Another book set in a fictional land is First Night by Jane Aiken Hodge (4), which takes place in 1802 in a European principality known as Lissenberg. The novel follows Cristabel Sallis, a talented young singer, as she sets out to launch a career in opera. I’ve read several of Jane Aiken Hodge’s novels and this is the only one that I haven’t really enjoyed. It’s the first in a trilogy, but I probably won’t continue with it while there are so many of her other books I could be reading instead.

Thinking about books featuring opera, The Phantom of the Opera by Gaston Leroux (5) is obviously the first one that comes to mind! It’s not a favourite classic, but I did find it an entertaining read and loved the descriptions of the Paris Opera House with its underground tunnels and lakes. It’s worth reading even if you’ve seen one of the many film, TV or stage adaptations.

In Full Dark House by Christopher Fowler (6) our octogenarian detectives Arthur Bryant and John May are remembering a case from their younger days in which they investigated a series of murders in a theatre carried out by a killer known as ‘the Palace Phantom’. This is the first in the Bryant and May series and has a wonderful wartime London setting. I also enjoyed the next three books in the series and must continue with the fifth one soon!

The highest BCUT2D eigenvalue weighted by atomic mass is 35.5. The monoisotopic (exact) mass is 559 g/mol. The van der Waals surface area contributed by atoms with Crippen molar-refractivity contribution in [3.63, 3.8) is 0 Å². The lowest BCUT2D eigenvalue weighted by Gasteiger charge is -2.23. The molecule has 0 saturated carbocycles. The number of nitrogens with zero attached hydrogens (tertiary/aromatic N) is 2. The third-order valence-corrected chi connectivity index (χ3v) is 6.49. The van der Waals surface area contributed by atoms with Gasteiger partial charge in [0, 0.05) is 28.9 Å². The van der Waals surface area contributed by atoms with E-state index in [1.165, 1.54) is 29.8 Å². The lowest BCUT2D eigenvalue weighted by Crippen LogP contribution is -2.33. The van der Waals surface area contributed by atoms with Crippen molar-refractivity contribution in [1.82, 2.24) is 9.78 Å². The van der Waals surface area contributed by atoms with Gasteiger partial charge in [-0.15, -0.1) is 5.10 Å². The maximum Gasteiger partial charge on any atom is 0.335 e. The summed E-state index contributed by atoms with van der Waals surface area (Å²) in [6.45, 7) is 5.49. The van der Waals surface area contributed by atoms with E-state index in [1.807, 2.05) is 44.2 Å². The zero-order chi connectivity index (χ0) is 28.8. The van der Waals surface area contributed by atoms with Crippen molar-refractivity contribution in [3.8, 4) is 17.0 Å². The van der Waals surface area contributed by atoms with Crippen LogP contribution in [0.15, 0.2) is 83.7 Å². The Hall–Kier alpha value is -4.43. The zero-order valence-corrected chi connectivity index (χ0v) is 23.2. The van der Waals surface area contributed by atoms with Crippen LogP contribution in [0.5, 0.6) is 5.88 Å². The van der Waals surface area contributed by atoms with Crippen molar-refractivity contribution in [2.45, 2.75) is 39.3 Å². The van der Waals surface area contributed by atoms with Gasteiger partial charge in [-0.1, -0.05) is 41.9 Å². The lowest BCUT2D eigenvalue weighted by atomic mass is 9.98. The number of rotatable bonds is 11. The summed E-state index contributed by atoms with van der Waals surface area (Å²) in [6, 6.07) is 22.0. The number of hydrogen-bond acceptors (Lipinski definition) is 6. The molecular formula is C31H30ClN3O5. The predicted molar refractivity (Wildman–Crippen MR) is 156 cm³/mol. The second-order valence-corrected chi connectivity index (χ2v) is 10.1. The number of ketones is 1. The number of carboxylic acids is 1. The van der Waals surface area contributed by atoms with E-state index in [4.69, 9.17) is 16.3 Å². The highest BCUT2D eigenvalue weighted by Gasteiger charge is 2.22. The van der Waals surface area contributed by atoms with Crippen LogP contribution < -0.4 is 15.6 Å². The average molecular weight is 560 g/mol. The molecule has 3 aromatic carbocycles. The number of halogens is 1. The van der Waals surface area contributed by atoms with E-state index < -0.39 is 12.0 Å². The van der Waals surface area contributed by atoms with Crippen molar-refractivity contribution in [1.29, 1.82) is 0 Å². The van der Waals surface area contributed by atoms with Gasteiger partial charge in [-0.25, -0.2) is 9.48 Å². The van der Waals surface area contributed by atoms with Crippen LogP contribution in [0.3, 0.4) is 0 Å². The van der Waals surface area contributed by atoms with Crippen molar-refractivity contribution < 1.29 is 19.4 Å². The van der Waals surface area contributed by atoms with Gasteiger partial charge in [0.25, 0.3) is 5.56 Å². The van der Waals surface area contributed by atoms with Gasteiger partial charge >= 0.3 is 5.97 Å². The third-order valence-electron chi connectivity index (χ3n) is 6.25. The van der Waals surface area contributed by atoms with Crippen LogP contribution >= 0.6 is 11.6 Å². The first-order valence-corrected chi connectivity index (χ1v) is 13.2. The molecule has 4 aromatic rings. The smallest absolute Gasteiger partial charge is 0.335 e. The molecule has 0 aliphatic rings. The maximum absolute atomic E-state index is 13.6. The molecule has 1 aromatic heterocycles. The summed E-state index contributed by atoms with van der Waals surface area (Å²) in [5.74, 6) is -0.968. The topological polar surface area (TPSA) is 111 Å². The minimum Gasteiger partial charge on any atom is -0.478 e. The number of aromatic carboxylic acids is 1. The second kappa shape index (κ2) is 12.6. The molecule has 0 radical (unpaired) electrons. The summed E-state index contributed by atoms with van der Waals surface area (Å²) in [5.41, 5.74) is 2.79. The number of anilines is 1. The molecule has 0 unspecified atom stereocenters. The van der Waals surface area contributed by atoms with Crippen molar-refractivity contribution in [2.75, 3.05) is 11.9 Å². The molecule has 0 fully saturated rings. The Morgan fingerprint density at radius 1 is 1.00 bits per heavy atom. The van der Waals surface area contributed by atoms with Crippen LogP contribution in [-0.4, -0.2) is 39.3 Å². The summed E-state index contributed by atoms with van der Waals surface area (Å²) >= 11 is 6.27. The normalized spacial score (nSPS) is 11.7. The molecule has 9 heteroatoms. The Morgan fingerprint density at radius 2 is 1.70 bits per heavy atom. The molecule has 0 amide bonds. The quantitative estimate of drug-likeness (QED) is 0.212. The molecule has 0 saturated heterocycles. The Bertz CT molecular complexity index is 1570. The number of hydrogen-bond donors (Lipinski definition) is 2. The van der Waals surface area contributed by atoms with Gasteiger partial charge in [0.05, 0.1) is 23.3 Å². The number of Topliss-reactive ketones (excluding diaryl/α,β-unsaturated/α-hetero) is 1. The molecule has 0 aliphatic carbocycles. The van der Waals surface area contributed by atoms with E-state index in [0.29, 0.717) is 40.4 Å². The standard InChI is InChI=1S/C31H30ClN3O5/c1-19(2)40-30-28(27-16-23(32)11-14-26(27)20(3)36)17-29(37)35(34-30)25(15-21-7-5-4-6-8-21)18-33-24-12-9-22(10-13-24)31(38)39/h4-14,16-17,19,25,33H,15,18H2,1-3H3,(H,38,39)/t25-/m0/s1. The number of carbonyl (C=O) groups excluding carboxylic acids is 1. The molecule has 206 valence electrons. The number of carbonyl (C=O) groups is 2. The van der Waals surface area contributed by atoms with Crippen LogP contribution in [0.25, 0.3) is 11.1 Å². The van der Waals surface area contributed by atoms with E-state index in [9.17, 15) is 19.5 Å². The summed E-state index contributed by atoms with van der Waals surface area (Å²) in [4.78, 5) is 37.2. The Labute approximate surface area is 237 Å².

~

And that’s my chain for April! My links included women who work in the sea, matriarchal societies, imposters, fictional lands, opera singers and phantoms.

In May we’ll be starting with True History of the Kelly Gang by Peter Carey.

19 thoughts on “Six Degrees of Separation: From Our Wives Under the Sea to Full Dark House

  1. Lola says:

    I actually got myself a copy of Julia Armfield’s novel last week! I loved her short story collection, so I am looking forward to reading this one!

  2. margaret21 says:

    I loved The Island of Sea Women which I read some time ago. Not as long ago as Rosemary Sutcliffe and Anthony Hope though – great childhood memories! I don’t know your other books – yet more on the list of things to consider! Thank you

    • Helen says:

      I loved The Island of Sea Women too – it was fascinating to read about the haenyeo culture. I wish I’d discovered Rosemary Sutcliff as a child, but I’m finding that her books can still be enjoyed as an adult!

    • Helen says:

      Some of the Bryant and May books cover cases from earlier in their careers, but in others they are solving crimes in their eighties. I definitely recommend them!

  3. FictionFan says:

    Great chain! The only ones I’ve read is The Prisoner of Zenda but I hope to read The Phantom of the Opera at some point – I really enjoyed his classic locked room novel, The Mystery of the Yellow Room.

    • Helen says:

      The Phantom of the Opera is the only Gaston Leroux book I’ve read so far, but I’m sure I would like The Mystery of the Yellow Room!

    • Helen says:

      Thank you! I became aware of that book when it was shortlisted for the Walter Scott Prize a few years ago and I’m (very slowly) trying to work my way through all the shortlists. I’ll move it further up the TBR pile!